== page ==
Certain groups of people are at higher risk of water intoxication – are you?
Chugging contests normally involve beer, but recently the idea that chugging water to lose weight has gained popularity. We all know that hydrating with water is a healthy habit, but is there such a thing as OVER-hydrating?
Proper hydration occurs when you drink enough fluid (not just water) to replace lost fluids and lost electrolytes. We can use thirst as a gauge for whether or not we’re drinking enough (don’t wait for thirst – consume enough fluid to avoid getting to the point of thirst). Many of us strive for this healthy habit, but be careful – there is such a thing as too much water. Let’s look at how to determine if you’re overdoing it.
How much is too much?
The good news is that it takes a lot of effort to drink dangerously high amounts of water (we don’t accidentally over-hydrate without being aware of it). Getting more than the body needs (on average 9 – 13 cups of fluid from beverages and food) is unnecessary and doesn’t enhance health. If your pee is clear, you’re doing a good job and need not push it beyond that.
What happens with too much
Overhydration can lead to water intoxication, which results from the kidneys getting more water than they can remove in urine — the result is more water in the bloodstream. When this happens, it throws off our electrolyte balance, particularly sodium (salt). Dangerously low sodium levels is called hyponatremia. If sodium levels drop too quickly, it can be fatal. Nausea, vomiting, feeling confused, and headaches are signs of possible overhydration.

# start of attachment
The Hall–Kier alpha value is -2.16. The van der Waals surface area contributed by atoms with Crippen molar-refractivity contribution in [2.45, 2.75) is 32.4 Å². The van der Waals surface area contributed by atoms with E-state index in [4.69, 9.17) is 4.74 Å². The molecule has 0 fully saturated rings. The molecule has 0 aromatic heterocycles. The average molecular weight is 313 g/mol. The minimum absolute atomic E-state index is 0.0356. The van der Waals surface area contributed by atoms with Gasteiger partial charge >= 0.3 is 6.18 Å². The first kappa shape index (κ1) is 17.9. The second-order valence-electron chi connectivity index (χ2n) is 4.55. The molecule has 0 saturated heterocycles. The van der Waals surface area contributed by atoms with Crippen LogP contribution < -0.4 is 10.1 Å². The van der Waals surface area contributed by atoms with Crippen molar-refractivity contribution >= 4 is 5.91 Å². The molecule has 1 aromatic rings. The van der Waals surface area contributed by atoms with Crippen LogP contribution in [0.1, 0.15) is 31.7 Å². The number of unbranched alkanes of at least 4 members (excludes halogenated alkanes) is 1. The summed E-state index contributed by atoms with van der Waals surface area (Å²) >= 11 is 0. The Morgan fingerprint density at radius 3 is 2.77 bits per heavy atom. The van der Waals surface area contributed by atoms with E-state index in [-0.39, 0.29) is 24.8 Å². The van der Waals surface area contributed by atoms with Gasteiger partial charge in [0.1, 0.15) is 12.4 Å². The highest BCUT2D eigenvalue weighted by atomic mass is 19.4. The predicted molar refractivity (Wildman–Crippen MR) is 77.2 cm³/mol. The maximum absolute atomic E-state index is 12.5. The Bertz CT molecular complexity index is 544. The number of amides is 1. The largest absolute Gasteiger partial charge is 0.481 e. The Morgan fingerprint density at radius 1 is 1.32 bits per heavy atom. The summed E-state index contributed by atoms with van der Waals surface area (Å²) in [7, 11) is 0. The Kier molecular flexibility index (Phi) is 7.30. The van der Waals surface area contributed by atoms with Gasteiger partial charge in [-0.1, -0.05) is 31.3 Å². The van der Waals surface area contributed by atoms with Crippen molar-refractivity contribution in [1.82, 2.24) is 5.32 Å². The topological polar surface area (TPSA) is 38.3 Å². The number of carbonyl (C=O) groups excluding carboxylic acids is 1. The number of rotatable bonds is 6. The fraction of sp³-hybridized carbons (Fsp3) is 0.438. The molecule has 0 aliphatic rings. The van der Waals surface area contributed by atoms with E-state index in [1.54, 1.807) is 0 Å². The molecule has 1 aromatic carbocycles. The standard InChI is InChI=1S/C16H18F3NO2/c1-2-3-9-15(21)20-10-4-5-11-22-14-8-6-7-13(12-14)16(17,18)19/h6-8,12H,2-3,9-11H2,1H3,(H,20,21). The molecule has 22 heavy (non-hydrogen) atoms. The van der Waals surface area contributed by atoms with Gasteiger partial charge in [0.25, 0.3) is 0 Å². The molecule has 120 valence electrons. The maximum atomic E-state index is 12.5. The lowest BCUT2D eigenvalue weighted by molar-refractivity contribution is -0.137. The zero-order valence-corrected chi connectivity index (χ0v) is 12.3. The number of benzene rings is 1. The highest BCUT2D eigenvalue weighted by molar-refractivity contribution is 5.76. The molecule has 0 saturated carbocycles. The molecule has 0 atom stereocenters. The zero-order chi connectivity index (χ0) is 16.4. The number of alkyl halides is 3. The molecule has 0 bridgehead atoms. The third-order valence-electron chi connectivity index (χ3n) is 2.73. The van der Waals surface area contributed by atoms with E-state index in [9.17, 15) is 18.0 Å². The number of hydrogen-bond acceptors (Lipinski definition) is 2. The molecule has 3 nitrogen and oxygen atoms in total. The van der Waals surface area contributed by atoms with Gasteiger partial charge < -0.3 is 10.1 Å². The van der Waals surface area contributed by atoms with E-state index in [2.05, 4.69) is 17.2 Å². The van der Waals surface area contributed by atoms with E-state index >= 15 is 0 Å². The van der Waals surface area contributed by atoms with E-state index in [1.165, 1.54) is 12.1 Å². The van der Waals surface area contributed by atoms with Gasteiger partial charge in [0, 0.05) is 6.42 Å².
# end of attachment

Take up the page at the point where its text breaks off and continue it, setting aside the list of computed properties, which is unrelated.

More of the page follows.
Who is at risk?
Dieters are often given bad advice about water, including advice to “drink water when feeling hungry” and “the more water you drink, the higher your metabolism”. Someone who is VERY out of touch with the body cues of hunger and thirst might confuse thirst and hunger, but most of us are not going to jumble these. And filling up on water can’t fake out the body’s need for food. And while a fluid environment is required for all body processes – including metabolism – to function optimally, metabolism won’t get a mega-boost from downing the water (and replacing food with water can actually lower the metabolism).
Athletes are the most at risk for overhydration when they gulp down water before and after their sporting events. They can use thirst as their guide (as they’re releasing more body fluid through sweat, the body’s thirst mechanism will account for this) as well as keep this reference in mind: drink 2 – 4 cups per hour of exercise. Athletes should also consider sports drinks when exercise exceeds an hour. Going beyond these recommendations could be risky.
So if you’re considering gulping more water to lose weight or just to hydrate, be careful not to overdo it. Read more on staying hydrated without drowning in body water.SKM: below-content placeholder